Tuesday, June 08, 2010

The Legions of Fire by David Drake

Carce is not the Roman Empire, but is based on the Roman Empire of the later days. Corylus is the son of a Roman general and a local girl that he met on the frontier, but she left him. Now, Corylus lives in Carce, and studies philosophy with the teacher Pandareus.

Varus is a fellow student at the school and the son of a Senator named Saxa. When Corylus saved Varus from a beating at the hands of a bully, Varus took Corylus into his heart as a friend, and invited him into his home as well. Now Varus is making his debut as an epic poet, and he's invited Corylus to the fete along with Corylus's manservant, Pultro, who used to be a sergeant in the army under Corylus's father.

Also in the house that night are Varus's sister, Alphena, who is training with the arms-master and has a deep longing for Corylus, but who finds herself becoming shrill and arrogant in his presence, and her new stepmother, Hedia, who Alphena detests because she is scarcely older than Alphena herself.

Hedia loves her husband, which was entirely unexpected for her- she only married him for the protection of his arm and his name, but she has come to see that her husband is essentially harmless, and a good man. But she is worried about a man that her husband has come to know and treat as a trusted advisor, Nemastes.

Nemastes is a foreigner, and has great magical power, or so he claims. But even as Varus is reading his poetry in his father's great hall, something, some force takes him over, making him declaim words of prophecy in an old woman's voice, a prophecy about the Legions of Surtr, about creatures of fire that will destroy Carce. But can they be stopped? And if so, how?

As Varus and Corylus go with their teacher to peruse the Sybilline books, Alphena and Media have gone to a temple to see who Alphena's bridegroom will be. But after chanting all night, Alphena recieves a most unwelcome prophecy- that Alphena's destined groom is a dead general who died over 200 years ago- and she will rule with him as Queen of the Underworld- which Alphena most definitely does *NOT* wish to do. But as the threat of Surtr's legions grow ever closer, Varus prophesies Carce ending in fire and molten stone, and it also transpires that Varus has been selected as the agent of the forces of Surtr in this world.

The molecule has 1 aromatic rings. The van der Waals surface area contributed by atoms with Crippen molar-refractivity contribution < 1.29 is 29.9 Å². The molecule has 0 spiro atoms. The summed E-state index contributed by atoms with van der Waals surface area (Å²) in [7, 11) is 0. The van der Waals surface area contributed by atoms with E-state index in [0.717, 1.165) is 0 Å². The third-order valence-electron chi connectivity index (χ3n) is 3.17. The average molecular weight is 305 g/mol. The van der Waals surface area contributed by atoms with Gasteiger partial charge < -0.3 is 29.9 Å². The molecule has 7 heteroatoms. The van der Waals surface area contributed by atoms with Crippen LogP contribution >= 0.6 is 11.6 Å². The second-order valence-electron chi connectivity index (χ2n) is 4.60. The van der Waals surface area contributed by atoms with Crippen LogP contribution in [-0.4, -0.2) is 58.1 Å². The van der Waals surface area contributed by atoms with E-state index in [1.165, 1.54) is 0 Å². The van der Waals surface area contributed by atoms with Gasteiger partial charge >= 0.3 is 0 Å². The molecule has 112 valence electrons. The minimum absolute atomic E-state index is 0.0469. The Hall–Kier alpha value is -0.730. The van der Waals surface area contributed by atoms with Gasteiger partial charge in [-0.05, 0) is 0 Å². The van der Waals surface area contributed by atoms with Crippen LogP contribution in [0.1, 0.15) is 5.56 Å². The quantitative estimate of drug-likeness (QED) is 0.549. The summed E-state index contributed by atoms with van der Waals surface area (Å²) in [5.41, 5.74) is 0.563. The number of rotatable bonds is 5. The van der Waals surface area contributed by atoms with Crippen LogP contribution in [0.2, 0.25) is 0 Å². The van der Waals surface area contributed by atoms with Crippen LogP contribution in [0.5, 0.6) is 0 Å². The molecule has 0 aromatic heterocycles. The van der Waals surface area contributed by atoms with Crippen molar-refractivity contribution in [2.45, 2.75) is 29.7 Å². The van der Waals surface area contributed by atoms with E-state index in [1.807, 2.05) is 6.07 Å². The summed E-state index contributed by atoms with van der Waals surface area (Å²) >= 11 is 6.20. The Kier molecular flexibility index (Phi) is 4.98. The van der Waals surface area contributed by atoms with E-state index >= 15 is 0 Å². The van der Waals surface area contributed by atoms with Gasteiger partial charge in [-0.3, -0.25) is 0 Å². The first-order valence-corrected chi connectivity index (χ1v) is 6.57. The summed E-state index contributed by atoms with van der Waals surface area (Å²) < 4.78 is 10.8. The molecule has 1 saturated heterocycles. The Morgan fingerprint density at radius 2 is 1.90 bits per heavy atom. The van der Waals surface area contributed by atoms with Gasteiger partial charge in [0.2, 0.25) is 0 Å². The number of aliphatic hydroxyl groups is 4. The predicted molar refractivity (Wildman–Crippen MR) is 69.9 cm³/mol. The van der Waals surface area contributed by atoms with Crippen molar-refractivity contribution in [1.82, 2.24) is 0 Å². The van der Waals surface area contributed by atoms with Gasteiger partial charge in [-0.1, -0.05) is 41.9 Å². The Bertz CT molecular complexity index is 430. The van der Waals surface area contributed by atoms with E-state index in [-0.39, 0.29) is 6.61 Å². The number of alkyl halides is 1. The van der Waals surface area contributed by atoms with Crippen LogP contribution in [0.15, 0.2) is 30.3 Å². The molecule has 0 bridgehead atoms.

But can Corylus, Alphena and Hedia save each other and Varus from the Legions of Surtr and the Underworld. Can Varus be saved from his grim fate, and can the four from Carce save their city from burning in fire?

David Drake, at the beginning of the book, tells us that Carce is *not* Rome, no matter how much it resembles it- but in reality, Carce is just Rome with the serial numbers filed off. Everything is named the same (Palatine Hill, Sybilline books and so on), but then, Carce has fantasy races like Dryads, and as it transpires, Corylus may be part Dryad himself.

Unlike most of David Drake's books, this book is not really a book of mass combat. Most of his other books I have read, are ones like Hammer's Slammers or Bolo, where combat makes up a large part of the story. But this story is as much about gathering information as fighting, and with two of the main characters being female, you might expect men to be doing most of the fighting. But Alphena is as much a warrior maiden as her brother is a magician, and Hedia has her own way of approaching obstacles.

I found the going a little hard at first- because ofthe lack of fighting, and the need for the story to get going a little, but this is a story that draws you in slowly and builds to a strong finish. Because the book seems a little scattered at first, it takes a bit of time for the plot threads to weave smoothly into a coherent whole, but when it does, the book builds to a rip-roaring finish. This is merely the first book in a quartet, and it's obvious that the enemies will be based on the four elements- the next will be water.

I do recommend this book, but keep in mind the rather slow start, and you may have to read for a while until the action really starts getting good. Otherwise, it's really good book with lots of action and adventure. Recommended.

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